I learned more from this careful experimental study than from Berger's study of an unimplementable, idealized memory manager.

0 votes
answered Apr 16, 2009 by jasper-bekkers

The cost of memory allocation is generally much lower in a garbage collected memory model, then when just using new or malloc explicitly because garbage collectors generally pre-allocate this memory. However, explicit memory models may also do this (using memory pools or memory areas); making the cost of memory allocation equivalent to a pointer addition.

As Raymond Chen and Rico Mariani pointed out, managed languages tend to out perform unmanaged languages in the general case. However, after pushing it, the unmanaged language can and will eventually beat the GC/Jitted language.

The same thing is also evident in the Computer Language Shootout because even though C++ tends to rank higher than Java most of the time, you'll often see C++ implementations jumping trough various hoops (such as object pools) to achieve optimal performance. Garbage collected languages, however, tend to have easier to follow and more straight forward implementations because the GC is better at allocating (small chunks of) memory.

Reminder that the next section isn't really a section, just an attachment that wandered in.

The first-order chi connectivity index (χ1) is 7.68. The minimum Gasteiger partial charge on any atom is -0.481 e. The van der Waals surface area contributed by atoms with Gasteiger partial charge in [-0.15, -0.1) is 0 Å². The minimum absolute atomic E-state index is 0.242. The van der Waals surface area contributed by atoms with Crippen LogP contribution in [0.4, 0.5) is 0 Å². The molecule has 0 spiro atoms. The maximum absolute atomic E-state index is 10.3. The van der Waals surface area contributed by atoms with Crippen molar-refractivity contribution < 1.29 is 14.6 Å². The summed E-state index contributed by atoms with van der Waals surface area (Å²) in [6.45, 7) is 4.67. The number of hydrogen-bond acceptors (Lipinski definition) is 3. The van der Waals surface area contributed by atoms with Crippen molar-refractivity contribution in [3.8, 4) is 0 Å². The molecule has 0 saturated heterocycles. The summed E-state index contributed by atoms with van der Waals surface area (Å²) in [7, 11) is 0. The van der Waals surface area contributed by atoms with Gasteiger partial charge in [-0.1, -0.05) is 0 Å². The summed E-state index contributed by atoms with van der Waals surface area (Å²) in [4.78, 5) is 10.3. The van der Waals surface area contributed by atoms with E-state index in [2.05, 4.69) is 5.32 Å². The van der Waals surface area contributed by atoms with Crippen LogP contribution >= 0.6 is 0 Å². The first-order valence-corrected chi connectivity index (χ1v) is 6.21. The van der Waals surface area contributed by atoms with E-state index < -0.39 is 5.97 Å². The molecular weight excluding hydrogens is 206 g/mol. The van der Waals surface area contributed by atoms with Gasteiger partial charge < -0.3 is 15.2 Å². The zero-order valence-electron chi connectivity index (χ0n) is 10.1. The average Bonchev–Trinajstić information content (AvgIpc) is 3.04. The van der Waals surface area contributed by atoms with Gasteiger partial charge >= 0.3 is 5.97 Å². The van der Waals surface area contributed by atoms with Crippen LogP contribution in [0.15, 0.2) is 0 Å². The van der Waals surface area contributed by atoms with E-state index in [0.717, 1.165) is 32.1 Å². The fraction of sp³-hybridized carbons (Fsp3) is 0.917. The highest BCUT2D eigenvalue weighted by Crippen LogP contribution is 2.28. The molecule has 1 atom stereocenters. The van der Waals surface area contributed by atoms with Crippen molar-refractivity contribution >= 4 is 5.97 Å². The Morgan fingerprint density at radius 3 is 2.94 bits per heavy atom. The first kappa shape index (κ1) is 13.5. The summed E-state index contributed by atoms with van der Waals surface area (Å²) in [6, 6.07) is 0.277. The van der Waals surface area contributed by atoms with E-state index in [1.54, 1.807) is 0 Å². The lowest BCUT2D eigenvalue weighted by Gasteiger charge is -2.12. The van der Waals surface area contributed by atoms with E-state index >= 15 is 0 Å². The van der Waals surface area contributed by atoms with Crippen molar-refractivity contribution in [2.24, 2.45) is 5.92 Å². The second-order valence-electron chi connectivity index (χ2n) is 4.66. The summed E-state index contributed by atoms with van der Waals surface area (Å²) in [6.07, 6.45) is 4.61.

However, performance isn't the biggest difference when it comes to GC vs non-GC; arguably it's the deterministic finalization (or RIIA) of non-GC (and reference counted) languages that is the biggest argument for explicit memory management because this is generally used for purposes other than memory management (such as releasing locks, closing file or window handles et cetera). 'Recently' however C# introduced the using / IDisposable construct to do exactly this.

Another problem with garbage collection is that the systems they use tend to be rather complex to prevent memory leaks. However, this also makes it way more difficult to debug and track down once you do have a memory leak (yes, even garbage collected languages can have memory leaks).

On the flip side, the garbage collected language can do the most optimal thing at the most optimal time (or approximately) without having to burden the developer with that task. This means that developing for a GC language might be more natural, so you can focus more on the real problem.